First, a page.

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Brick walls are now exposed, with windows showcasing the wine in vertical fashion. Browns and blues continue through the whole space. ##Photo by CWK Photography
Cheese and charcuterie plates are now available at the tasting room. ##Photo by CWK Photography

Flying Right

Finishing touches complete winery’s restoration journey

By Chris Cook

Elizabeth Chambers Cellar boasts the gravitas of a long-established winery with a list of 90-plus point wines, a tasting room filled with history and three generations of strong, talented women at the core of its story, and yet, the brand is only five years old.

Elizabeth Chambers Cellar gets a face-lift both inside and out. ##Photo by Andrea Johnson

When developing the visual identity, owner Liz Chambers’ designer advised how the brand should portray a sense of place, a person or be whimsical. Well, the label features all three: a black and white pointillism depiction of its iconic building behind a vivid blue butterfly — not a person, per se, but a representation.

“The butterfly represents my mother, who collected blue morpho butterflies and got me into the wine business in 1993,” Liz said. “I feel that mom is smiling and is with me on this journey. My daughter now works for the winery, and I hope that, someday, her daughters will as well.”

The imagery also fits the style Chambers strives for in her Pinot Noir: elegant, balanced and with a strong sense of place.

In 2014, when the tasting room opened in McMinnville’s 1926 power plant — previously home to Panther Creek Cellars — the dark interior featured burnt orange walls and covered windows, but the place had impressive bones with soaring 20-foot ceilings and serious charm.

Brick walls are now exposed, with windows showcasing the wine in vertical fashion. Browns and blues continue through the whole space. ##Photo by Leah McGlade

With great effort from Cellar Ridge Construction in 2016, the space transformed. Original brick walls were liberated from paint, the signature 15-foot arched windows came to light and a garden with mature trees, seating and installation of a water feature. The rear half of the building was demolished, allowing for a new concrete pad adding 5,212 feet for production. The fermentation area and warehouse were now separated with a wall of windows and rolling glass doors.

The final touches came in 2017. Like a butterfly emerging from its chrysalis, the inside renovation by Pedal Home Interiors came to life. 

“When I first laid eyes on the space at Elizabeth Chambers Cellar, I just knew it would be amazing,” said designer Anne Nash. “The history, textures, the feeling, is unlike any other tasting room in the area. It was really fun to bring the space to life with furniture and elements to create a space that feels warm and inviting. The look really came together when we added rugs, leather sofas and dark wood tables to make this space shine.”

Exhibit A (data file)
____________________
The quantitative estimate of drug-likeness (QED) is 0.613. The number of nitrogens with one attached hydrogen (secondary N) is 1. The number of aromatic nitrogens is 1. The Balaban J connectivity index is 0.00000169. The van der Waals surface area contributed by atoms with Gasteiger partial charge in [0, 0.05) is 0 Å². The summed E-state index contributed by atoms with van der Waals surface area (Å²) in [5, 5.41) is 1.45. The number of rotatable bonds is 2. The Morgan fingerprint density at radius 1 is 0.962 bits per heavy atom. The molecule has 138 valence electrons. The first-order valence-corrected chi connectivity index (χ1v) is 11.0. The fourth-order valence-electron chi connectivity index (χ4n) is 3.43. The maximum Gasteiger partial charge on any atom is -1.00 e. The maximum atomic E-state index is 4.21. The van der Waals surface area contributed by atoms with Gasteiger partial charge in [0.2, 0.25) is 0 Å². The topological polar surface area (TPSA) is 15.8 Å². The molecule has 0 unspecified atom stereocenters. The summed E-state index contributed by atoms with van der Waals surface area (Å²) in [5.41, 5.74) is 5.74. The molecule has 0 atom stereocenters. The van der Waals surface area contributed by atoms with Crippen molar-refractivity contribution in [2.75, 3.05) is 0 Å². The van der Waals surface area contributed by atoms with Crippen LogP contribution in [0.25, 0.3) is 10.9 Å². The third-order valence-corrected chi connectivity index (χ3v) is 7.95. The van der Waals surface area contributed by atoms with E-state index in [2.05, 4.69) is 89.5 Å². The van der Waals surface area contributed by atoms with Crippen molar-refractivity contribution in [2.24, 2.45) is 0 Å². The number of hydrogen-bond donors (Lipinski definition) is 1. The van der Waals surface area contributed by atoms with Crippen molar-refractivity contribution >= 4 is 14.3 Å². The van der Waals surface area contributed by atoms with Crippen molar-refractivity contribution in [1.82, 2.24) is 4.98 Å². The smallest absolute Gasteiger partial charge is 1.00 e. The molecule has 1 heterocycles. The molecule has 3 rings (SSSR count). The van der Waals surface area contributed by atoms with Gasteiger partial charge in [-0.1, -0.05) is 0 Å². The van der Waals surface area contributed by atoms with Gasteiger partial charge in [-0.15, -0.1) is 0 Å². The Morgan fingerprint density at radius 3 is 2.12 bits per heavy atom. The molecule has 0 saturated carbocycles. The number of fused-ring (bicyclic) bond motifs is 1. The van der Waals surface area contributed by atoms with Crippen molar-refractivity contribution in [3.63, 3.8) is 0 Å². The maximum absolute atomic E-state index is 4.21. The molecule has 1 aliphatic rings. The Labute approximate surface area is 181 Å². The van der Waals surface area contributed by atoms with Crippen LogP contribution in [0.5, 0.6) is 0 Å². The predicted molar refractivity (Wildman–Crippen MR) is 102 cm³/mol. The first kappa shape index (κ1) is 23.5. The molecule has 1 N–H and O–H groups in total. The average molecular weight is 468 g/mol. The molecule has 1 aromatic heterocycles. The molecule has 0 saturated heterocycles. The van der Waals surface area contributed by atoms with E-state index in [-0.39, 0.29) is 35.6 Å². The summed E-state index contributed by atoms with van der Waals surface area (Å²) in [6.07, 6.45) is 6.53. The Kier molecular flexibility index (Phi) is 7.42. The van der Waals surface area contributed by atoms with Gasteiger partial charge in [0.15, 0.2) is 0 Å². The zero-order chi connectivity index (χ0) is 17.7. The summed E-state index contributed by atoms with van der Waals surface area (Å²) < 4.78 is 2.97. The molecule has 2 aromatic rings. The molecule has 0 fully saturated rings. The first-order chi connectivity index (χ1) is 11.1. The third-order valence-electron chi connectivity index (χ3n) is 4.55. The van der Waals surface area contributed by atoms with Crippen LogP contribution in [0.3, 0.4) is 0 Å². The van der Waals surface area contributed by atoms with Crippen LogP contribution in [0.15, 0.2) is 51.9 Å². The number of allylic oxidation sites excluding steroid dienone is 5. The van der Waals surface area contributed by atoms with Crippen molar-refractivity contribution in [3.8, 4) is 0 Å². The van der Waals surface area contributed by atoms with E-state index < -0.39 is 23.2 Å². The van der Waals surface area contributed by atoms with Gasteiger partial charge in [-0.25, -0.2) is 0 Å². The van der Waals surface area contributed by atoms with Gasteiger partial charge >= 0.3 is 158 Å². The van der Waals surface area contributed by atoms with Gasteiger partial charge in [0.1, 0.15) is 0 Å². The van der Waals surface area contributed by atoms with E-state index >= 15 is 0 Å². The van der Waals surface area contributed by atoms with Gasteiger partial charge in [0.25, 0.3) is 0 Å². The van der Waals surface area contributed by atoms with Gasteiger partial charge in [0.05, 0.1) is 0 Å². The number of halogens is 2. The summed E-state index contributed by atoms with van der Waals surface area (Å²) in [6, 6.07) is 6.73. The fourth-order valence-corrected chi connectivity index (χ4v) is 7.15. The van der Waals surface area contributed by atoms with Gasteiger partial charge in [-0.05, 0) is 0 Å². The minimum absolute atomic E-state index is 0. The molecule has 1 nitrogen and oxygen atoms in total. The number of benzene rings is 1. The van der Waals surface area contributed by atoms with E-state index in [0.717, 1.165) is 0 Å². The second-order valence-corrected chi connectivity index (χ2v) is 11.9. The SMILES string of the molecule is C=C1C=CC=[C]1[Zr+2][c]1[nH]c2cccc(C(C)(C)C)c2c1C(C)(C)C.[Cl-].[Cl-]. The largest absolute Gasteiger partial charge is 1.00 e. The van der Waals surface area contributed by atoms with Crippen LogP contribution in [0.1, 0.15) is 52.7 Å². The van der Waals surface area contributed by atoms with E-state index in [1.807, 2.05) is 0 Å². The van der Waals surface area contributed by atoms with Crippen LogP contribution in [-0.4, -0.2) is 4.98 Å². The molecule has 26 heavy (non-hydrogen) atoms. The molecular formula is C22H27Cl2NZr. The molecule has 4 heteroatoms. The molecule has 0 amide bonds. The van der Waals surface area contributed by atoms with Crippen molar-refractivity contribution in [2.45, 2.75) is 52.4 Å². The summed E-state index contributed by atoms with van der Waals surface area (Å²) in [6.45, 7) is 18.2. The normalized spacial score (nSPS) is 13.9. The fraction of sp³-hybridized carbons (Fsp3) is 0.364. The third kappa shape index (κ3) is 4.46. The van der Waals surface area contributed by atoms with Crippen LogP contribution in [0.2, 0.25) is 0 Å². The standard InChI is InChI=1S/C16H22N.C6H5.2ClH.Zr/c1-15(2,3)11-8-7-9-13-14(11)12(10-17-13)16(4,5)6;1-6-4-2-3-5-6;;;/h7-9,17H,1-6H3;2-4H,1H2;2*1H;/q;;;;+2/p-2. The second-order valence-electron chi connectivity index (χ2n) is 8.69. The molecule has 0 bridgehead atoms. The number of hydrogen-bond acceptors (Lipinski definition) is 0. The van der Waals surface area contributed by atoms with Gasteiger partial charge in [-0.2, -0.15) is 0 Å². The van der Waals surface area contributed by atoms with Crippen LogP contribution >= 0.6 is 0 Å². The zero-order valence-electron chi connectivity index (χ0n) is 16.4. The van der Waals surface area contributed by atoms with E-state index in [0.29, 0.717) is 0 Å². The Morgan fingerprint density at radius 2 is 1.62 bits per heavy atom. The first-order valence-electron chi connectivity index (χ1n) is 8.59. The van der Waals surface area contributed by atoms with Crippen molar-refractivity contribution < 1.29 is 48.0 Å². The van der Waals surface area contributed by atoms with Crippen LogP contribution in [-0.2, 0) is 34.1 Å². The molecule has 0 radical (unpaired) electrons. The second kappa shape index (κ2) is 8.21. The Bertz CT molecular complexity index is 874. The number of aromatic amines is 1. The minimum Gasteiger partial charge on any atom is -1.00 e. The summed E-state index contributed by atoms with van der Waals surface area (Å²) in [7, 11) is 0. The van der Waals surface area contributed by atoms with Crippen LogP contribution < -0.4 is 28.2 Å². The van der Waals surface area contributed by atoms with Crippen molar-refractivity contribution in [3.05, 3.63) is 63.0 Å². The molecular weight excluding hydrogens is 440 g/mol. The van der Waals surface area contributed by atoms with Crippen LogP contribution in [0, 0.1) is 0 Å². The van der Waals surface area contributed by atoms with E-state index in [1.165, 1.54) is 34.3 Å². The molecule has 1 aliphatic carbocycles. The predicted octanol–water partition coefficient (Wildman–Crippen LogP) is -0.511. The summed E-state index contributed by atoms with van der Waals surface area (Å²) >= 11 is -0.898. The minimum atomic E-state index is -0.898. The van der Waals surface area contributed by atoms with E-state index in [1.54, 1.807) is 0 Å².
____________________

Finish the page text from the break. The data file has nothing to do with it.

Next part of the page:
Wine club member Craig Pyle from West Linn delights in the transformation.

“The ambiance is incredible. It’s part of the overall experience, along with the wine and people who are friendly and knowledgeable. The venue is so cool. It’s historic and urban, a neat place to go. I often bring friends and we sit in the garden and enjoy wine before heading out to dinner on Third Street.”

The new design has created a versatile area for small to large events.

“I hosted a group of 20 friends, and we sat at the big table in the tasting room,” Pyle said. “The staff at the winery guided me through every detail—from flowers on the table to a charcuterie board for every two guests. We enjoyed a variety of wine, including library bottles.”

Chambers attributes much of this rapid transformation to her staff. After working together for eight years at Domaine Serene, Leah McGlade and Tom Bassford joined the team last May, both as directors of sales, hospitality and marketing. Through their leadership, Elizabeth Chambers has witnessed great changes over the last seven months with major plans to continue evolving the brand.

Beginning in July, the winery started offering seated tastings with side-by-side selections, along with a cheese and charcuterie plate. They re-imagined the wine club pick-up events into Friday night gourmet pizza parties, suggesting members stop by the winery and pick up their bottles before dinner at one of McMinnville’s superb restaurants.

“We wanted to freshen up the events and tasting opportunities for our club members,” Bassford explained, “and we felt that they needed a more robust offering of experiences and events.”

The new tasting room can also accommodate weddings and other special celebrations. According to McGlade, the Holiday Artisan Market was one of the year’s most successful events.

“We were looking for a way to support local artisans and give people a chance to start holiday gift shopping locally while enjoying a glass of our wine,” she said. “The success really showed when four out of 10 vendors sold out.”

The winery dedicates itself to enhancing tourism in the community as well.

“Elizabeth Chambers Cellar has doubled down this year, elevating the overall wine experience in McMinnville,” said Jeff Knapp, executive director of Visit McMinnville. “They have matched their high-quality wines with big investments in modernizing their historic facilities and in bringing in Oregon Wine Country veterans like Leah and Tom. All of this plus the amazing location makes it a must-visit on McMinnville’s Wine Walk.”

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